Are a Steve Jobs like digital guru or a Mr Bean of the digital world? Play iNerd to find out!
iNerd makes you explore your knowledge of four key areas of the digital world: big data and artificial intelligence, social media and Internet of Things. Upon completion of each session (iNerd can be played multiple times to test your improvements) your score will also lead you to a selection of explanatory videos and articles meant to improve your weaker spots.
iNerd is part of REIsearch, a citizen and media engagement campaign aimed at assessing and improving the digital competences of European citizens. It follows in the steps of the 2016 endeavour on chronic diseases which engaged more than 60,000 people.
You can exchange on iNerd and the REIsearch campaign with the hashtag #HowNerdyAreYou. Follow us on Twitter too!
EuroScientist, in partnership with REISearch, also published three articles on these topics:
- The new global race is for digital skills
- Cybersecurity: a growing concern
- iNerd quiz: one out of two Europeans scores as a digital Mr. Bean
The data, collected from users in a GDPR compliant format, will be used by REIsearch to gauge the level of competence and awareness of the general European public in areas that are ever more crucial for Europeans ad AI and automation are profoundly remodelling our societies and job market. In this context digital skills and competence are becoming a key asset for Europe’s democratic and social resilience and inclusion as well as for its economic growth and competitiveness. As European Commission’s President Jean-Claude Junker noted in his recent State of the Union Address the number of active workers in Europe (239 million people) has never been so high and yet: «Youth unemployment is at 14.8%. This is still too high».
The aim of REIsearch campaign is to start a reliable and authoritative debate on digital competences (from media literacy ), bringing together researchers, media, policy-makers and citizens from all across Europe. This will allow to support the European Commission and Parliament in shaping its future strategies to drive an inclusive development of the digital sphere in the next years via regulation, policy action and funding.
REIsearch is a non-profit European initiative co-funded by the European Commission to demonstrate how a technological tool, coupled to a broad network of leading media, research institutions, researchers, civil society organisations, and citizens, can help policy makers to make better use of all knowledge and experience – wherever it may come from – to make better decisions, based on evidence and experience, for the benefit of society as a whole.
REIsearch is promoted by Atomium – European Institute for Science, Media and Democracy, launched seven years ago at the European Parliament by the former President of France Valéry Giscard d’Estaing and by Michelangelo Baracchi Bonvicini, today Honorary President and President of the Institute. REIsearch’s endeavour’s have been publicly endorsed by European Commission’s President, Jean-Claude Juncker commented who said:
“Innovation and new scientific discoveries are improving people’s lives and making our economy more competitive. Science should be open and freed from its traditional ivory tower; to be discussed, submitted to critique and fed with new perspectives. That’s why I warmly welcome efforts such as the REIsearch initiative to get Europeans engaged in the debate about science and research and inspire fresh ideas about how to solve some of our society’s most pressing problems.”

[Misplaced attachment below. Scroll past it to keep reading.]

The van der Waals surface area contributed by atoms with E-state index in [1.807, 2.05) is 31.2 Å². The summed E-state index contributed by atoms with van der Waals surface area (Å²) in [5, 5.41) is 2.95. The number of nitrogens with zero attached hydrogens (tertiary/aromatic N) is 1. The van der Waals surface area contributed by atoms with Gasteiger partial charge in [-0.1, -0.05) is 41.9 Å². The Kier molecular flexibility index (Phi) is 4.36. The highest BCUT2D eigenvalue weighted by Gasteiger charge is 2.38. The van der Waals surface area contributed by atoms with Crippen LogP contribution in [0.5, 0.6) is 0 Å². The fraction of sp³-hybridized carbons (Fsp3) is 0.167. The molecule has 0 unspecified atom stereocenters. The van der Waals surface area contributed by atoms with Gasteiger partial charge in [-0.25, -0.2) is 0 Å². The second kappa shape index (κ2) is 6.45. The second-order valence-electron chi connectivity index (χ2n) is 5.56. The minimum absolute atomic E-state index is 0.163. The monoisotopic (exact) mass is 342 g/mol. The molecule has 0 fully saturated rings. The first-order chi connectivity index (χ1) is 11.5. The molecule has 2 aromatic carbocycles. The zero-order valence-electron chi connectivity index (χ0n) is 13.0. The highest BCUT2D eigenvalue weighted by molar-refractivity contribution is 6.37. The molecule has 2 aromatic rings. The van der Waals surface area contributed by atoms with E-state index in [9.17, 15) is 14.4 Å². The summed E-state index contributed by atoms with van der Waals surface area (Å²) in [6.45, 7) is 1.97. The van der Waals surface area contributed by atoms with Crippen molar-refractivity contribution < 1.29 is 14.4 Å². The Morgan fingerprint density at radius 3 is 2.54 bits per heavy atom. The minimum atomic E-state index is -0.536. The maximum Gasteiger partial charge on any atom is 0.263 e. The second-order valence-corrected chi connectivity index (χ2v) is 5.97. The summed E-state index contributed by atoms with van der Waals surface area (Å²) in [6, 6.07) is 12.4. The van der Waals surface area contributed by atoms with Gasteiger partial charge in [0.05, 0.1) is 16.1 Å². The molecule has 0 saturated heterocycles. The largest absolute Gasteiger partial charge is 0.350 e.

To this end, REIsearch is coordinating nine European media organisations – including EuroScientist, Der Standard, El País, Frankfurter Allgemeine Zeitung, Les Échos, Irish Times, Il Sole24ore, and Público – to run a citizen engagement campaign through their online editions as well as through REIsearch’s web platform. Elsevier and the European Commission’s DG Connect will facilitate the engagement of researchers. Some of the most important international and European organisations operating in the digital sector (Tallinn University of Technology, Oxford University, Vrije Universiteit Brussel, University of Twente, University of Milan, University of Barcelona, Warsaw University, Berkman Center for Internet & Society at Harvard Law School, Arduino, WeMake, OpenWear, SURFnet, IETF, IAB and Digital Catapult).
5 thoughts on “iNerd: How nerdy are you? How nerdy is Europe?”
I wanted to play the game, but clearly I’m not a nerd : I couldn’t go through the first step. After filling name, age and box for accepting the conditions, I receive a splash screen with info from the REISEARCH, I close it and I get back the empty form for name, age etc., and that is repeating for ever if I fill the fields.
I tried on my Mac and on my iPad with the same kind of result, they don’t have the latest OS version (sure I’m not a nerd).
PS please note that the icons to go to facebook, linkedin, twitter etc. that are staying all the time in the middle of the screen and hiding in part this “comment” box are very annoying
The name iNerd is well chosen. The quiz never asks about the material impact of big data, IOT etc. What minerals are used to build those machines? Where on the planet are they found and how long before those resources can no longer be extracted (in an economically viable way)? What happens when those materials (or the materials used for mining them) leak into the environment, and who will suffer most from that? How much energy is used by nerdy innovations, how is that energy generated and what is the impact on global warming? Those are the questions that our survival (or at least quality of life) may well depend upon. So please, iNerds, include the really crucial questions into your quiz !
Thank you Anne. These are great points and will take them into account in preparing the next edition of the game.